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Ezekiel Cereal Will Make You Ditch Your Sugary Standby

It's just as tasty and crunchy as your go-to bowl, yet it contains an impressive amount of filling fiber.

By now, you've probably heard of many folks hopping on the Ezekiel bandwagon. Ezekiel in its most popular form—flourless bread—has been making its way into many morning avocado toasts and other go-to breakfast staples. If you haven't already noticed the colorful boxes in the breakfast aisle, the knockout health brand has some impressive cereal, too. Here's everything you need to know about Ezekiel cereal.

Why should you replace your go-to bowl with Ezekiel cereal?

Breakfast cereals that fall into the healthier category usually get a bad rap for tasting like soggy cardboard when drenched in a bowl of milk, and if you're snacking on it dry, you could, debatably, crack a tooth on the insanely textured pieces. Meanwhile, other ubiquitous cereals tout themselves as healthy, yet are jam-packed with sugar. (Take Kashi Go Lean Crunch, for example. It may offer a solid 8 grams of fiber but with it comes 13 grams of sugar per serving.) Unlike the rest, Ezekiel's 4:9 Sprouted Whole Grain Cereal is actually something to look forward to in the morning. It comes in in tasty flavors like Cinnamon Raisin and Almond—sans the sugary downside.

Why are sprouted grains so special?

Ezekiel original cereal

To take a deeper dive into Ezekiel cereals' nutritional labels, we asked Samantha Cassetty, MS, RD, a nationally-recognized nutrition and weight loss expert, to give us the lowdown in order to make smarter choices while food shopping. "One of the best habits you can adopt is to eat whole grains instead of refined ones, so swapping out your sandwich bread or morning cereal are ways you can ease into this habit," Cassetty tells us. "Among the whole grains, sprouted ones have some unique benefits. The sprouting process breaks down some of the starch in whole grains, which makes sprouted grain products a little easier [to digest]. Plus, the sprouting process breaks down phytates, which frees up nutrients like magnesium and B vitamins, and makes them easier to absorb. Ezekiel cereals get my thumbs up for another reason: They don't have any added sugar."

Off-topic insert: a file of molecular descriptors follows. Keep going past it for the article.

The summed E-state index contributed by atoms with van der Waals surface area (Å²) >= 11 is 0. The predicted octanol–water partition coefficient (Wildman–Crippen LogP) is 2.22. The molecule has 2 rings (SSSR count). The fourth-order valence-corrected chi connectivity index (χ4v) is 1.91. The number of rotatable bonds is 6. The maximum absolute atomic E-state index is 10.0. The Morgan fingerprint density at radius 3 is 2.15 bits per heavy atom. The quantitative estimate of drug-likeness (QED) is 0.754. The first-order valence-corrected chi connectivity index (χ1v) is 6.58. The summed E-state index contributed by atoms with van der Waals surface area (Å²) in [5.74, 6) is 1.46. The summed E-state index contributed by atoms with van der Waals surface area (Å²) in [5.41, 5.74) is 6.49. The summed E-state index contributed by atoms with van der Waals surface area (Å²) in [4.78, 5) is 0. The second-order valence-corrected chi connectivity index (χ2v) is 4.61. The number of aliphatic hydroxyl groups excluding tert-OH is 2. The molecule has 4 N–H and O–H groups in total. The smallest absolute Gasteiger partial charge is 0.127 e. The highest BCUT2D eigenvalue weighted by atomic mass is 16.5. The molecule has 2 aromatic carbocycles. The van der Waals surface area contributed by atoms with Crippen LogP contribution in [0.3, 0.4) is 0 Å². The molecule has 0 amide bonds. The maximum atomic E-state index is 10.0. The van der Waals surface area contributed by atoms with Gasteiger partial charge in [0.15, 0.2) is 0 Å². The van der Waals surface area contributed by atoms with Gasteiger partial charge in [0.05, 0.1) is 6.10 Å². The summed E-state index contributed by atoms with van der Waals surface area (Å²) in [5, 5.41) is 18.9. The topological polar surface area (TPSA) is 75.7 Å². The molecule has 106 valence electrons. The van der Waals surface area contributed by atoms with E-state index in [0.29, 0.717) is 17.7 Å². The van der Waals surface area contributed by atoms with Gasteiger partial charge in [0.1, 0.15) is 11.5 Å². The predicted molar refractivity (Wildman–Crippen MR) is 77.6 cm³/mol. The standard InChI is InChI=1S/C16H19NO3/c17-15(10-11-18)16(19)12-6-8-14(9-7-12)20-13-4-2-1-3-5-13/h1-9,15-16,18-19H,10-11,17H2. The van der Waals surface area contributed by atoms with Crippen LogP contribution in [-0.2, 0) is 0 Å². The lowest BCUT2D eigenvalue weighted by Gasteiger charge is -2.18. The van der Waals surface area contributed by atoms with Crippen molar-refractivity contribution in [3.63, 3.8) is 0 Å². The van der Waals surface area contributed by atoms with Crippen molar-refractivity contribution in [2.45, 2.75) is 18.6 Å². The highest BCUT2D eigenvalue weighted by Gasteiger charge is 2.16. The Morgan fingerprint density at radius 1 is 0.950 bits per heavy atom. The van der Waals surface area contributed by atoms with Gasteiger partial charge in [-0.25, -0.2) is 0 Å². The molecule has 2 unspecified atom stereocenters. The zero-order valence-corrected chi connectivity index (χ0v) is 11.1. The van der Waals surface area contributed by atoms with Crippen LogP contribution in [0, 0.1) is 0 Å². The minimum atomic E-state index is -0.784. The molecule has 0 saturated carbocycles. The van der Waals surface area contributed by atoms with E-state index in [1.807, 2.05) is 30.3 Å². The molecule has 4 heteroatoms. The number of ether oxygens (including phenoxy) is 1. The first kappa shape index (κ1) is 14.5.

A half-cup serving of Ezekiel 4:9 Sprouted Whole Grain Cereal contains 190 calories, 1 gram of fat (0 grams of saturated fat), 200 milligrams of sodium, 40 grams of carbs (6 grams of fiber, 0 grams of sugar), and 8 grams of protein. You can also opt for a bowl of Ezekiel's cinnamon raisin cereal, which packs in just 8 grams of sugar coming from raisins and blood-sugar-stabilizing cinnamon. Ezekiel cereals pack in a number of sprouted whole grains and legumes like wheat and lentils. However, Cassetty warns that some may need to be wary of this. "The only thing to keep in mind is that they do contain sprouted lentils and soybeans. Though this adds some protein to the mix, soy (like wheat) is an allergen, and both can cause bloating and other GI issues in people who have certain food sensitivities."

If you're someone who is guilty of eating sugar-filled crisps on the regular, switching to Ezekiel could be a great way to break the bad habit. If you're still craving sweetness, we recommend sprinkling fresh blueberries or blackberries into your morning bowl. Yum!